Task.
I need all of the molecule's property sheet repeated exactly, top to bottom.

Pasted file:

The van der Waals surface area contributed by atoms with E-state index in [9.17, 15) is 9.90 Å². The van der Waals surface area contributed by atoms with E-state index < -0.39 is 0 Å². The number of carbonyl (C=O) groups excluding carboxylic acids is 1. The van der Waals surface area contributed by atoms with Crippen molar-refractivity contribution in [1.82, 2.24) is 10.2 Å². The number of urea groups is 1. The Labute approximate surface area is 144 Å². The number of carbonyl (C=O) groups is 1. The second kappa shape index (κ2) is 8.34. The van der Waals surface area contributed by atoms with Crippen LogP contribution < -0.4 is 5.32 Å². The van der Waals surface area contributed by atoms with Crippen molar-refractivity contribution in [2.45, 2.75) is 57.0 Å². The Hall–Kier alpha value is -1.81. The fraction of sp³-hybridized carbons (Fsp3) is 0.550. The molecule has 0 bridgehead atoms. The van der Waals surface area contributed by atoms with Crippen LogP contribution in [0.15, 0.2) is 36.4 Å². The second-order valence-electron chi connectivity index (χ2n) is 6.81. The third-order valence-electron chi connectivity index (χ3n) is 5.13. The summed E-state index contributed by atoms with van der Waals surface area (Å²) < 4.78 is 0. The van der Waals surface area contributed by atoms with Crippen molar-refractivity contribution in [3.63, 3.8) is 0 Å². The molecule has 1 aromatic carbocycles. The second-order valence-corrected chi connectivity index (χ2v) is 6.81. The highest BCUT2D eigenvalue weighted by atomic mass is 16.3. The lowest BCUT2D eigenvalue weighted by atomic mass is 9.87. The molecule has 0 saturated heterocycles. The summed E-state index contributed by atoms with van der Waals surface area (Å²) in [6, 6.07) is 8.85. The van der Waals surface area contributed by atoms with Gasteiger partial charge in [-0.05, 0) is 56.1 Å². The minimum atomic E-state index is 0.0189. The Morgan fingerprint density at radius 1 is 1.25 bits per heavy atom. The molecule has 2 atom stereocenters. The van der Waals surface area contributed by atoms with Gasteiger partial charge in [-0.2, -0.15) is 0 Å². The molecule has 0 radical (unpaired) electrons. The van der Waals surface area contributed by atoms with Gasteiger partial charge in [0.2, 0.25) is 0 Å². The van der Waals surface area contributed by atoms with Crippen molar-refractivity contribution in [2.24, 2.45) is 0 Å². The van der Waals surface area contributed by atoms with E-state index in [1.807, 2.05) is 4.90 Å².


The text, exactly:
The van der Waals surface area contributed by atoms with E-state index in [9.17, 15) is 9.90 Å². The van der Waals surface area contributed by atoms with E-state index < -0.39 is 0 Å². The number of carbonyl (C=O) groups excluding carboxylic acids is 1. The van der Waals surface area contributed by atoms with Crippen molar-refractivity contribution in [1.82, 2.24) is 10.2 Å². The number of urea groups is 1. The Labute approximate surface area is 144 Å². The number of carbonyl (C=O) groups is 1. The second kappa shape index (κ2) is 8.34. The van der Waals surface area contributed by atoms with Crippen LogP contribution < -0.4 is 5.32 Å². The van der Waals surface area contributed by atoms with Crippen molar-refractivity contribution in [2.45, 2.75) is 57.0 Å². The Hall–Kier alpha value is -1.81. The fraction of sp³-hybridized carbons (Fsp3) is 0.550. The molecule has 0 bridgehead atoms. The van der Waals surface area contributed by atoms with Crippen LogP contribution in [0.15, 0.2) is 36.4 Å². The second-order valence-electron chi connectivity index (χ2n) is 6.81. The third-order valence-electron chi connectivity index (χ3n) is 5.13. The summed E-state index contributed by atoms with van der Waals surface area (Å²) < 4.78 is 0. The van der Waals surface area contributed by atoms with Crippen molar-refractivity contribution in [3.63, 3.8) is 0 Å². The molecule has 1 aromatic carbocycles. The second-order valence-corrected chi connectivity index (χ2v) is 6.81. The highest BCUT2D eigenvalue weighted by atomic mass is 16.3. The lowest BCUT2D eigenvalue weighted by atomic mass is 9.87. The molecule has 0 saturated heterocycles. The summed E-state index contributed by atoms with van der Waals surface area (Å²) in [6, 6.07) is 8.85. The van der Waals surface area contributed by atoms with Gasteiger partial charge in [-0.05, 0) is 56.1 Å². The minimum atomic E-state index is 0.0189. The Morgan fingerprint density at radius 1 is 1.25 bits per heavy atom. The molecule has 2 atom stereocenters. The van der Waals surface area contributed by atoms with Gasteiger partial charge in [-0.2, -0.15) is 0 Å². The molecule has 0 radical (unpaired) electrons. The van der Waals surface area contributed by atoms with Gasteiger partial charge in [0.2, 0.25) is 0 Å². The van der Waals surface area contributed by atoms with Crippen molar-refractivity contribution in [2.24, 2.45) is 0 Å². The van der Waals surface area contributed by atoms with E-state index in [1.807, 2.05) is 4.90 Å².